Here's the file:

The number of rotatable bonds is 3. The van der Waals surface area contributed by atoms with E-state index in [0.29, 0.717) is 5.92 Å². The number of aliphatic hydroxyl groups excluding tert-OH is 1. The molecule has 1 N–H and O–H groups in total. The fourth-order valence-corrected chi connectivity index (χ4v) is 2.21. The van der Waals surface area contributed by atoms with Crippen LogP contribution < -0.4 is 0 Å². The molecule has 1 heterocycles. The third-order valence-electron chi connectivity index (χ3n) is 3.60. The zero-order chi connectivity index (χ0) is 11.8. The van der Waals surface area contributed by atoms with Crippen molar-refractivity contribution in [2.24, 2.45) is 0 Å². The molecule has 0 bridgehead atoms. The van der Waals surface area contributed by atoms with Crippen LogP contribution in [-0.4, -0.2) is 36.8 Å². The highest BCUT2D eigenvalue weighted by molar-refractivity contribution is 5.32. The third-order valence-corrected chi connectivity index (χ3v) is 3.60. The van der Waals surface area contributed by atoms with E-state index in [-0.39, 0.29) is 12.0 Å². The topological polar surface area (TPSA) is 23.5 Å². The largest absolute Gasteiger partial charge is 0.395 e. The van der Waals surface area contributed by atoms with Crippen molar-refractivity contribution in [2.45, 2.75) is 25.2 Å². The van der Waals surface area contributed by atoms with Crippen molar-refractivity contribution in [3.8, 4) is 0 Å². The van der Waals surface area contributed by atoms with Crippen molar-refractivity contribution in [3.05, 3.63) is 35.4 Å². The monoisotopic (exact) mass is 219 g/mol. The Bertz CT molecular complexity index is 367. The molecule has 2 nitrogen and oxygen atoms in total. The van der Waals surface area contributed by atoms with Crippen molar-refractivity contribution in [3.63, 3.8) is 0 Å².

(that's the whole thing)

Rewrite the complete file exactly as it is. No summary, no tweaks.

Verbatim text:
The number of rotatable bonds is 3. The van der Waals surface area contributed by atoms with E-state index in [0.29, 0.717) is 5.92 Å². The number of aliphatic hydroxyl groups excluding tert-OH is 1. The molecule has 1 N–H and O–H groups in total. The fourth-order valence-corrected chi connectivity index (χ4v) is 2.21. The van der Waals surface area contributed by atoms with Crippen LogP contribution < -0.4 is 0 Å². The molecule has 1 heterocycles. The third-order valence-electron chi connectivity index (χ3n) is 3.60. The zero-order chi connectivity index (χ0) is 11.8. The van der Waals surface area contributed by atoms with Crippen molar-refractivity contribution in [2.24, 2.45) is 0 Å². The molecule has 0 bridgehead atoms. The van der Waals surface area contributed by atoms with Crippen LogP contribution in [-0.4, -0.2) is 36.8 Å². The highest BCUT2D eigenvalue weighted by molar-refractivity contribution is 5.32. The third-order valence-corrected chi connectivity index (χ3v) is 3.60. The van der Waals surface area contributed by atoms with E-state index in [-0.39, 0.29) is 12.0 Å². The topological polar surface area (TPSA) is 23.5 Å². The largest absolute Gasteiger partial charge is 0.395 e. The van der Waals surface area contributed by atoms with Crippen molar-refractivity contribution in [2.45, 2.75) is 25.2 Å². The van der Waals surface area contributed by atoms with Crippen molar-refractivity contribution in [3.8, 4) is 0 Å². The van der Waals surface area contributed by atoms with Crippen molar-refractivity contribution in [3.05, 3.63) is 35.4 Å². The monoisotopic (exact) mass is 219 g/mol. The Bertz CT molecular complexity index is 367. The molecule has 2 nitrogen and oxygen atoms in total. The van der Waals surface area contributed by atoms with Crippen molar-refractivity contribution in [3.63, 3.8) is 0 Å².